I was solving the basic problem of finding the number of distinct integers in a given array.

My idea was to declare an `std::unordered_set`

, insert all given integers into the set, then output the size of the set. Here's my code implementing this strategy:

```
#include <iostream>
#include <fstream>
#include <cmath>
#include <algorithm>
#include <vector>
#include <unordered_set>
using namespace std;
int main()
{
int N;
cin >> N;
int input;
unordered_set <int> S;
for(int i = 0; i < N; ++i){
cin >> input;
S.insert(input);
}
cout << S.size() << endl;
return 0;
}
```

This strategy worked for almost every input. On other input cases, it timed out.

I was curious to see *why* my program was timing out, so I added an `cout << i << endl;`

line inside the for-loop. What I found was that when I entered the input case, the first `53000`

or so iterations of the loop would pass nearly instantly, but afterwards only a few `100`

iterations would occur each second.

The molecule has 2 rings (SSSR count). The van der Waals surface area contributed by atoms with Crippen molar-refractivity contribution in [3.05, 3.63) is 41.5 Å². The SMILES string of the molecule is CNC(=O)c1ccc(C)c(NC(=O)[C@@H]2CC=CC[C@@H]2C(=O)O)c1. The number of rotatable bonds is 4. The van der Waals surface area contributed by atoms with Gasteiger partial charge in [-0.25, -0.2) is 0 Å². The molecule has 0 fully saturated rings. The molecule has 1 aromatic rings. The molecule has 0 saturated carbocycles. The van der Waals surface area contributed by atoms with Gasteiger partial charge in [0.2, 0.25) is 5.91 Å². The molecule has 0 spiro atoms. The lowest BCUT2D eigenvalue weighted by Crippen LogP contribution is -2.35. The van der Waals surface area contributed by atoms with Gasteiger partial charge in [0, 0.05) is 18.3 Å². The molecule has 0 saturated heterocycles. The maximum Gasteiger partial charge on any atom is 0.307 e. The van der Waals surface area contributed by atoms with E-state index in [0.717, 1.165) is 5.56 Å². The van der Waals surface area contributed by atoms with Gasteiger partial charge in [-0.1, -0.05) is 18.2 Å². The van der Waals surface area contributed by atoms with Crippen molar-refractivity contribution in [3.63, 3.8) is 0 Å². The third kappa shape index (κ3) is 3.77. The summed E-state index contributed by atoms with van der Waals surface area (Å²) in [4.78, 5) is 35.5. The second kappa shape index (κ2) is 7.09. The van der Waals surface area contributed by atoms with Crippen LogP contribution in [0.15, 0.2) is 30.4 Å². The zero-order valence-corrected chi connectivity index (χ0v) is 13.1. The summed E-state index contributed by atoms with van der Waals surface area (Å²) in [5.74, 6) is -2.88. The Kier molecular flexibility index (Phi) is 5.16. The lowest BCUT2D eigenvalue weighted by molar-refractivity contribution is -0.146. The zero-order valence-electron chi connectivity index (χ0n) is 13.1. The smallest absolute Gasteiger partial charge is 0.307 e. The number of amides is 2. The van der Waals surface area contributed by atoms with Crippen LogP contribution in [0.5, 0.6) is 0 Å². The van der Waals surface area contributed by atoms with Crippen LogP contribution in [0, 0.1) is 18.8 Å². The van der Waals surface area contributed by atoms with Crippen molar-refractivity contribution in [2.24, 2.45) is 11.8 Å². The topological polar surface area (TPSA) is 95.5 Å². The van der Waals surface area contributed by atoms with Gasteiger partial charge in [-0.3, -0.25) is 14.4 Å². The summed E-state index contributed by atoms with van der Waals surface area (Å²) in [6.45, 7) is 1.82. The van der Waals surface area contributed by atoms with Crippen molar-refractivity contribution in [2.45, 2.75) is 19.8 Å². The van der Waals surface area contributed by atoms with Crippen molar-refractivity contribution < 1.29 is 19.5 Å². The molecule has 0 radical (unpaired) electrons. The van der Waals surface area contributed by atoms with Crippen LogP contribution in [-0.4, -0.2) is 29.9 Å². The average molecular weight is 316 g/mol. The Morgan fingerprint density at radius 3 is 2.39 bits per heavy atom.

I've read up on how a hash set can end up with `O(N)`

insertion if a lot of collisions occur, so I thought the input was causing a lot of collisions within the `std::unordered_set`

.

However, this is not possible. The hash function that the `std::unordered_set`

uses for integers maps them to themselves (at least on my computer), so no collisions would ever happen between different integers. I accessed the hash function using the code written on this link.

My question is, is it possible that the input itself is causing the `std::unordered_set`

to slow down after it hits around `53000`

elements inserted? If so, why?

**Here is the input case that I tested my program on. It's pretty large, so it might lag a bit.**

so no collisions would ever happen between different integersis missing something very important about the way hash tables work. The bucket key isn't the hash (which may indeed not collide), but the key modulo the size of the table. The table is not infinite in size, so collisions willalwayshappen when you get over a fairly small load factor.